9.5 Intertask Communication
means for intertask communication is provided by calls on entries and
protected subprograms. Calls on protected subprograms allow coordinated
access to shared data objects. Entry calls allow for blocking the caller
until a given condition is satisfied (namely, that the corresponding
entry is open — see 9.5.3
), and then
communicating data or control information directly with another task
or indirectly via a shared protected object.
When a name
denotes an entry, protected subprogram, or a prefixed view of a primitive
subprogram of a limited interface whose first parameter is a controlling
parameter, the name
determines a target object
, as follows:
To be honest:
This wording uses "denotes" to mean "denotes a view of
an entity" (when the term is used in Legality Rules), and "denotes
an entity" (when the term is used in Dynamic Semantics rules). It
does not mean "view of a declaration", as that would not include
renames (a renames is not an entry or protected subprogram).
If it is a direct_name
or expanded name that denotes the declaration (or body) of the operation,
then the target object is implicitly specified to be the current instance
of the task or protected unit immediately enclosing the operation;
call using such a name is defined to be an internal call
If it is a selected_component
that is not an expanded name, then the target object is explicitly specified
to be the object denoted by the prefix
of the name
a call using such a name is defined to be an external
Discussion: For example:
protected type Pt is
PO : Pt;
Other_Object : Some_Other_Protected_Type;
protected body Pt is
procedure Op1 is begin ... end Op1;
Op1; -- An internal call.
Pt.Op1; -- Another internal call.
PO.Op1; -- An external call. It the current instance is PO, then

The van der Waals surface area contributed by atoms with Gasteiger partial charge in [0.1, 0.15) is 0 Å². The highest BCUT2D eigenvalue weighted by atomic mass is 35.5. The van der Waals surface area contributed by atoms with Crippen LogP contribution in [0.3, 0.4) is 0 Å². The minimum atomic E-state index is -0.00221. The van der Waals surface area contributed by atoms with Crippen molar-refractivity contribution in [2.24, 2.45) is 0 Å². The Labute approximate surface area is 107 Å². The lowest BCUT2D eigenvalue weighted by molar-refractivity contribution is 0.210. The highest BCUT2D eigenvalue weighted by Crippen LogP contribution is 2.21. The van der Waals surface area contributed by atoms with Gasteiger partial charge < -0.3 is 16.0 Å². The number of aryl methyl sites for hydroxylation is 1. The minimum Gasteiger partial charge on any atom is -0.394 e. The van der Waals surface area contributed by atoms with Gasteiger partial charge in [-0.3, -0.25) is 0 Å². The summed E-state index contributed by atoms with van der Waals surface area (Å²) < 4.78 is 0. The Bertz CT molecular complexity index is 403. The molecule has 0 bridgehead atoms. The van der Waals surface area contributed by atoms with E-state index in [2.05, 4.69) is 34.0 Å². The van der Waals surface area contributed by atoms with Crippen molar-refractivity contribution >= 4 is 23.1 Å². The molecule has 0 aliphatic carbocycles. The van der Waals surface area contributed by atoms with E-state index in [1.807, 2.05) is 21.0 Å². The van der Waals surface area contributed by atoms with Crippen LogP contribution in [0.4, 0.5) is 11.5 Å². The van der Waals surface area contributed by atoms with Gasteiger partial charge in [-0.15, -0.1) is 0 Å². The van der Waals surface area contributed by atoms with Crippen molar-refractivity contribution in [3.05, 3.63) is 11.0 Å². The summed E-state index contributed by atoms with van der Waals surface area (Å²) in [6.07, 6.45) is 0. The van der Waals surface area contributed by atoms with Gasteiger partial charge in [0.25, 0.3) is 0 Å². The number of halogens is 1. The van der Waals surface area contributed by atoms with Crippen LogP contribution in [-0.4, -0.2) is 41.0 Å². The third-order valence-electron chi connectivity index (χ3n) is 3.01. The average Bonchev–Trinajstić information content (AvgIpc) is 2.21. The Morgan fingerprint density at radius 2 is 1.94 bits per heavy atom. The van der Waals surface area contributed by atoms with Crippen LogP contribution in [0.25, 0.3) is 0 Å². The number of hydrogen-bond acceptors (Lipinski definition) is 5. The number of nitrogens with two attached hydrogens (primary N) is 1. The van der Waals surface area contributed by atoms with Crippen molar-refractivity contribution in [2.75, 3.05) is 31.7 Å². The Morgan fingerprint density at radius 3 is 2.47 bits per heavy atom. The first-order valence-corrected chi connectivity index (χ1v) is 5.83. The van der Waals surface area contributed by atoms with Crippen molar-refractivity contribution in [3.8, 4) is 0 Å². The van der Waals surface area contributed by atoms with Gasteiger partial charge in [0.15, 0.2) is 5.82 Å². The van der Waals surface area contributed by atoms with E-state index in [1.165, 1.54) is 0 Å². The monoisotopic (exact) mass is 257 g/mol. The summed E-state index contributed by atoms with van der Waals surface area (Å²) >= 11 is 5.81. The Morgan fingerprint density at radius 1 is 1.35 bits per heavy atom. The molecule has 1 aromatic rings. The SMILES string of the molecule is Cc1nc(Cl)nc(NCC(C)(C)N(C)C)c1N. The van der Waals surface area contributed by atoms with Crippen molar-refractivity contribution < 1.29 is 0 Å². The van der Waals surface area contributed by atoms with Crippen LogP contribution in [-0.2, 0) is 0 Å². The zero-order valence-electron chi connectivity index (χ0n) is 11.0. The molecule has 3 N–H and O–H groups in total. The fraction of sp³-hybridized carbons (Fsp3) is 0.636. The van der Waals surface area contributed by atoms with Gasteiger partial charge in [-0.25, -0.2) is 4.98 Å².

-- this is a bounded error (see 9.5.1).
Other_Object.Some_Op; -- An external call.
If the name
is a dereference (implicit or explicit) of an access-to-protected-subprogram
value, then the target object is determined by the prefix
of the Access attribute_reference
that produced the access value originally; a call using such a name is
defined to be an external call
A call on an entry or a protected subprogram either uses a name
that determines a target object implicitly, as above, or is a call on
(a non-prefixed view of) a primitive subprogram of a limited interface
whose first parameter is a controlling parameter, in which case the target
object is identified explicitly by the first parameter. This latter case
is an external call
corresponding definition of target object applies to a requeue_statement
), with a corresponding distinction
between an internal requeue
and an external requeue
The point is to prevent any calls to such a name
whose target object is a constant view of a protected object, directly,
or via an access value, renames, or generic formal subprogram. It is,
however, legal to say P'Count in a protected function body, even though
the protected object is a constant view there.
This rule does not apply to calls that are not to a prefixed view. Specifically
a "normal" call to a primitive operation of a limited interface
is not covered by this rule. In that case, the normal parameter passing
mode checks will prevent passing a constant protected object to an operation
implemented by a protected entry or procedure as the mode is required
to be in out
These calls will be made before the start of the
protected action, and thus would not be subject to the expected mutual
exclusion. As such, they would be an automatic race condition (the state
of the called object could change before the start of the protected action
for the call on the protected entry or subprogram).
To be honest:
6.1.1 actually defines
"specific precondition expression" and "class-wide precondition
expression". This rule is intended to apply to both.
Within the body of a protected operation, the current
instance (see 8.6
) of the immediately enclosing
protected unit is determined by the target object specified (implicitly